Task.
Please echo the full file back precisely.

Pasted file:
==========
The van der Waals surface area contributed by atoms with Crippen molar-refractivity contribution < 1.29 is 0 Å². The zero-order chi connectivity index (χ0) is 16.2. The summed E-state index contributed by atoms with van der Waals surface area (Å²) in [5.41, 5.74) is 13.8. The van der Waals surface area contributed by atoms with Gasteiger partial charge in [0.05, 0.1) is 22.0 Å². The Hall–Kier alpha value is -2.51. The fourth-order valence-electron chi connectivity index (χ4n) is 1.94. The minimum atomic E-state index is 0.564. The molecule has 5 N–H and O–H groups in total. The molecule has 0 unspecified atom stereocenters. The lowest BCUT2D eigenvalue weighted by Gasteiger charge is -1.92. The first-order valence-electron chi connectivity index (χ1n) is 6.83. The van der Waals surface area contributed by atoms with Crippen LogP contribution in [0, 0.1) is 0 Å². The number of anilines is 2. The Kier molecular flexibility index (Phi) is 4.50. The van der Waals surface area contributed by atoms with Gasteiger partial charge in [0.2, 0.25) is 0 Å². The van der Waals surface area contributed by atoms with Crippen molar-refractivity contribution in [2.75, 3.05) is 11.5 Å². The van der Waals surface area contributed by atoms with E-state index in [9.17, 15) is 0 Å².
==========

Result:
The van der Waals surface area contributed by atoms with Crippen molar-refractivity contribution < 1.29 is 0 Å². The zero-order chi connectivity index (χ0) is 16.2. The summed E-state index contributed by atoms with van der Waals surface area (Å²) in [5.41, 5.74) is 13.8. The van der Waals surface area contributed by atoms with Gasteiger partial charge in [0.05, 0.1) is 22.0 Å². The Hall–Kier alpha value is -2.51. The fourth-order valence-electron chi connectivity index (χ4n) is 1.94. The minimum atomic E-state index is 0.564. The molecule has 5 N–H and O–H groups in total. The molecule has 0 unspecified atom stereocenters. The lowest BCUT2D eigenvalue weighted by Gasteiger charge is -1.92. The first-order valence-electron chi connectivity index (χ1n) is 6.83. The van der Waals surface area contributed by atoms with Crippen LogP contribution in [0, 0.1) is 0 Å². The number of anilines is 2. The Kier molecular flexibility index (Phi) is 4.50. The van der Waals surface area contributed by atoms with Gasteiger partial charge in [0.2, 0.25) is 0 Å². The van der Waals surface area contributed by atoms with Crippen molar-refractivity contribution in [2.75, 3.05) is 11.5 Å². The van der Waals surface area contributed by atoms with E-state index in [9.17, 15) is 0 Å².